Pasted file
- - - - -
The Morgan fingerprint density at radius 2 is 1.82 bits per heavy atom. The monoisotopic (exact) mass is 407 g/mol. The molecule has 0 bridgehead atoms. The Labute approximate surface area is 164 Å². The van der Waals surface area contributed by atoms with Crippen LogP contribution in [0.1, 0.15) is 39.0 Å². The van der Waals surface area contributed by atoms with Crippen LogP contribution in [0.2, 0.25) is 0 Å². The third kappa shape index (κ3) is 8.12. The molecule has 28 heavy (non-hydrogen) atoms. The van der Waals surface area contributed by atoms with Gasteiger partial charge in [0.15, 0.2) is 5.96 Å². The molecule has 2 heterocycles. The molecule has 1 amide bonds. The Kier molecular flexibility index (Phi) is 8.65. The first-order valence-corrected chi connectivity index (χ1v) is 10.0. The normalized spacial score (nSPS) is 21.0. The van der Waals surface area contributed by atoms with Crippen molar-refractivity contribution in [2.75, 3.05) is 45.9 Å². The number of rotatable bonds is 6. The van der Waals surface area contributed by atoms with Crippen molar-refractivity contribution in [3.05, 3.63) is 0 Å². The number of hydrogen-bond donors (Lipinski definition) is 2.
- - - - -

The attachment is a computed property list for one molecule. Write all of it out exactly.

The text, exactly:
The Morgan fingerprint density at radius 2 is 1.82 bits per heavy atom. The monoisotopic (exact) mass is 407 g/mol. The molecule has 0 bridgehead atoms. The Labute approximate surface area is 164 Å². The van der Waals surface area contributed by atoms with Crippen LogP contribution in [0.1, 0.15) is 39.0 Å². The van der Waals surface area contributed by atoms with Crippen LogP contribution in [0.2, 0.25) is 0 Å². The third kappa shape index (κ3) is 8.12. The molecule has 28 heavy (non-hydrogen) atoms. The van der Waals surface area contributed by atoms with Gasteiger partial charge in [0.15, 0.2) is 5.96 Å². The molecule has 2 heterocycles. The molecule has 1 amide bonds. The Kier molecular flexibility index (Phi) is 8.65. The first-order valence-corrected chi connectivity index (χ1v) is 10.0. The normalized spacial score (nSPS) is 21.0. The van der Waals surface area contributed by atoms with Crippen molar-refractivity contribution in [2.75, 3.05) is 45.9 Å². The number of rotatable bonds is 6. The van der Waals surface area contributed by atoms with Crippen molar-refractivity contribution in [3.05, 3.63) is 0 Å². The number of hydrogen-bond donors (Lipinski definition) is 2.